Time to clean hard drive?

  belayer 13:49 13 Oct 2012

My eight year old (at least) desktop has no become very painfully slow, browsing the web is painfully slow! I think its time to either reformat the Hard Drive and re-install everything or just buy a new PC.

Problem is, I hate the prospect of having to download and re-install all the software I have collected over the years.

Can I just copy 'My Programs' onto an external drive then copy them back to a reformatted drive on the old or new PC? (AVG, FTP, Bullzip etc etc)

I really am PC illiterate, I even have to be taken step by step on the phone to my ISP get the wireless connection working.

What do you suggest I do

  Forum Editor 15:20 13 Oct 2012

"What do you suggest I do"

After 8 years your current computer is telling you what to do - it's time to buy a new machine.

You can't transfer 'Mt programs' onto a new hard drive because each installation writes keys into the Windows registry, and the new machine will have no information about all that. You'll need to do fresh installations of anything you need.

Your new machine will be running Windows 7, or depending on when you buy it, Windows 8 may even be pre-installed. You'll probably find that there are newer versions of much of your software, specifically designed for those versions, but older versions may still run.

AVG and so on will be no problem, you can just download new versions to the new computer.

Make the move - you'll be amazed at the difference it will make.

  proudfoot 16:12 13 Oct 2012

In my opinion you do not need to buy a new PC unless you want to play games or run other memory intensive software.

If all you want to do is surf the internet, email, word processing, watch video and music etc. an 8 year old PC if the O/S is reinstalled either from the discs or Factory Image will get you back to how it was when you bought it.

You will have to reinstall all the programs etc.which will take some time, but it will be worth it in the long run.

I suggest you make a list of what you want installed, install the new system files and then install the programs.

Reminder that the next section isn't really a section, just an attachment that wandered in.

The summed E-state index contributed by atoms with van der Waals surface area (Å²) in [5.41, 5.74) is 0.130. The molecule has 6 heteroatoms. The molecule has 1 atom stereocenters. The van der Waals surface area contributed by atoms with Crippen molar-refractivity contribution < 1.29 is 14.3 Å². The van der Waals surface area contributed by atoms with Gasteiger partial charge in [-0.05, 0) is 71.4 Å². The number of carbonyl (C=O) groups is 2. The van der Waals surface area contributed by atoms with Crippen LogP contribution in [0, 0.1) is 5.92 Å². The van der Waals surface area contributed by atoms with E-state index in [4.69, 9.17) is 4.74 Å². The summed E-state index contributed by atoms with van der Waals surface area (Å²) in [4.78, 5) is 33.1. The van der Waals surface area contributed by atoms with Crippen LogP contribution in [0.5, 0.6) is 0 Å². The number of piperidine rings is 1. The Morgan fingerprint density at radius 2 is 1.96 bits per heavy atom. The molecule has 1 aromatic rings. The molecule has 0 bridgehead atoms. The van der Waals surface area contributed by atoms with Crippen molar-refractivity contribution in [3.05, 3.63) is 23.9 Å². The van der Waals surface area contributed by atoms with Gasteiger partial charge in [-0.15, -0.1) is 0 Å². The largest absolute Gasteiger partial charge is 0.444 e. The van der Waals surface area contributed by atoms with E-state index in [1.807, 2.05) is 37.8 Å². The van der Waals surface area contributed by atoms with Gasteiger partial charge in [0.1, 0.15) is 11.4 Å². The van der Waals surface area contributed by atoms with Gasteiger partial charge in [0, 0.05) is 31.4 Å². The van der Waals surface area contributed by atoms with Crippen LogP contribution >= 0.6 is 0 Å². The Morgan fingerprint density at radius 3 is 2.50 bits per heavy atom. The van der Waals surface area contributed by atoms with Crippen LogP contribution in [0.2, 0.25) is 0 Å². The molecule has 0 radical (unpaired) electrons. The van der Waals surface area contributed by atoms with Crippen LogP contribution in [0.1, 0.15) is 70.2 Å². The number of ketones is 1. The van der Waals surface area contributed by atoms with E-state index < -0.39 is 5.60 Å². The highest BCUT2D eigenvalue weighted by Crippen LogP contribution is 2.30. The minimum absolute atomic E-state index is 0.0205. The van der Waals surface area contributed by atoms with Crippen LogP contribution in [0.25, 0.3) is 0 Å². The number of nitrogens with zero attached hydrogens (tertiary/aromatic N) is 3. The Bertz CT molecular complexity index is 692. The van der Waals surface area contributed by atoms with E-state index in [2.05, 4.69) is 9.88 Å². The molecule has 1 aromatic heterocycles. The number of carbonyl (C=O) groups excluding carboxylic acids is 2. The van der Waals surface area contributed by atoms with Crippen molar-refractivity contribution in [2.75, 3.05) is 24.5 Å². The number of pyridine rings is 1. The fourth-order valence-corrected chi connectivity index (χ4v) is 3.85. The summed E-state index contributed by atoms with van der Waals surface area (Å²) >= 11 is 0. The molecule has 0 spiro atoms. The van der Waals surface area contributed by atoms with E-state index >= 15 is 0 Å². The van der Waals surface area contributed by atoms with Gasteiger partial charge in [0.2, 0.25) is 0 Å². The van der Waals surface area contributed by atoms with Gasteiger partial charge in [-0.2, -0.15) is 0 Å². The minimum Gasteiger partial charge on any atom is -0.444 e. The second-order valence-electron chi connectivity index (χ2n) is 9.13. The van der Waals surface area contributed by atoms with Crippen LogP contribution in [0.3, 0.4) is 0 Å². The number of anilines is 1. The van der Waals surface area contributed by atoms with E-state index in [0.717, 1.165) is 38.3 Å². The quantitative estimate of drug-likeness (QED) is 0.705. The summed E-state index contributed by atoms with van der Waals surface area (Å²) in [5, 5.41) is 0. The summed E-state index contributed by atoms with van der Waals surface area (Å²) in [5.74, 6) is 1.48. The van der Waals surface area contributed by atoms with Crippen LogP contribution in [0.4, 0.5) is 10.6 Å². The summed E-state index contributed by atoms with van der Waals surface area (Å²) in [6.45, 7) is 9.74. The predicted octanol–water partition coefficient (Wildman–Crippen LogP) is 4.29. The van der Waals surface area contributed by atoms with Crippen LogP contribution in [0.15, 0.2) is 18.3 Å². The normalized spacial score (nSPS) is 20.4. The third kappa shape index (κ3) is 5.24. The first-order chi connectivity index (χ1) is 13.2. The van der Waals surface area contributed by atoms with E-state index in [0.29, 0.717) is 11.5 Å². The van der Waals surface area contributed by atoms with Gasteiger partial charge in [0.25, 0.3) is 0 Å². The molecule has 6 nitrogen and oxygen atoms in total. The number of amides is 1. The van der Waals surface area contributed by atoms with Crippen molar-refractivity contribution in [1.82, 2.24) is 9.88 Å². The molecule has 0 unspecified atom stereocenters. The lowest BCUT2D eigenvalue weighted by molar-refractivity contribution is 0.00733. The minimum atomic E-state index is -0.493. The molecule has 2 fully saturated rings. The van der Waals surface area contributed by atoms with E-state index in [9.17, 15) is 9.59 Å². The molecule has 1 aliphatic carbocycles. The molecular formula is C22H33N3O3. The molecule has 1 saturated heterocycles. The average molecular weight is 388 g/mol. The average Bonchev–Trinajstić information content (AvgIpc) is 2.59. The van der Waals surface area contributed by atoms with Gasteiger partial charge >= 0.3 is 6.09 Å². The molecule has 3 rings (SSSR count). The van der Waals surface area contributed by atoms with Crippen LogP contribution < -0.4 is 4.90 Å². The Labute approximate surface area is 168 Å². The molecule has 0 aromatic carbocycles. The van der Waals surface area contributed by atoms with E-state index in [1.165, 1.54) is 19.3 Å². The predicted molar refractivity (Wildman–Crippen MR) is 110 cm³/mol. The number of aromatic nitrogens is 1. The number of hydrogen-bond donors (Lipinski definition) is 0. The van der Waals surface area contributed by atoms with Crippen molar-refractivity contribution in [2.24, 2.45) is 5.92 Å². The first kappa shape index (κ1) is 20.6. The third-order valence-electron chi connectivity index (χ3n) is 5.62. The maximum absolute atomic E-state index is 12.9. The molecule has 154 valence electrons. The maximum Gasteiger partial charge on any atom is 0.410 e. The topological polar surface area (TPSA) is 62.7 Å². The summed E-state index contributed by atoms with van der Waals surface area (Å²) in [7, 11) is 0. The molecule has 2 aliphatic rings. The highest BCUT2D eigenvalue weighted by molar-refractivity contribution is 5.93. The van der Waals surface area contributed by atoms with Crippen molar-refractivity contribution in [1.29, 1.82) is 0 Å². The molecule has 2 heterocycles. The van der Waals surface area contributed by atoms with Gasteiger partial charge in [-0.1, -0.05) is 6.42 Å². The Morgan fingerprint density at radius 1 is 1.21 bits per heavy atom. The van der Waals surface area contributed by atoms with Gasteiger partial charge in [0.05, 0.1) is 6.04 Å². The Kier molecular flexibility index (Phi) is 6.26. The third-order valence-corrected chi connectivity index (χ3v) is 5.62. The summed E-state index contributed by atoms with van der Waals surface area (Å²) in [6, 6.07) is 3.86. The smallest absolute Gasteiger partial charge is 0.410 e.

When you have got the PC as you want it make a backup of the system and program files to preferably a separate hard drive or alternatively a separate partition on your internal HD if there is room to partition it leaving room for any future software you may wish to install in the future.

The make regular system and software backups at suitable intervals to protect the PC in the event of a serious crash.

  Terry Brown 10:30 14 Oct 2012

If you decide to do the format and start again route, you will need to copy all your documeents, music etc to a seperate location, also make a copy of the registry.- If you use backup you will save all the old data that you do not want or need.

The reason for this is that over 8 years a lot of the programs will not have an active registration page and so when you re-install them the program will not work, as you cannot register the program; by saving the registry, your registeration files should be saved and can be reloaded to the re-formatted disk.


  belayer 11:06 14 Oct 2012

Terry, thanks for that, but how do I do that? What does 'save the registry' mean?

I can save all my documents to an external drive, that's easy. And I can format and reinstall using the Windows discs. Does it ask me if I want to save the registry and other settings?

Sorry to have to ask but I am pretty PC illiterate at times.

  Forum Editor 11:46 14 Oct 2012

"Does it ask me if I want to save the registry and other settings?"

No, it doesn't. A new installation of Windows will create a new registry on the formatted disk, and you can then go ahead and install your software. The Windows installer will create new registry keys as the software is installed.

If you're going to take the route of cleaning up your existing machine forget about the existing Windows registry, I can think of no good reason why you would want to reinstall it on a newly formatted drive.

  wee eddie 16:26 14 Oct 2012

I think that your solution is rather extreme.

Download CCleaner and run almost everything. Use it's Uninstaller to remove any software that you no longer use/want.

Then use its Registry Cleaner to sort the crud out of that. The first Time I used its Registry Cleaner, I limited myself to removing the Top 10 Items and backed up to My Docs, re-booted and then did another 10, and so on. Now, I run it monthly and do whatever is suggested, but always use the Back-up function.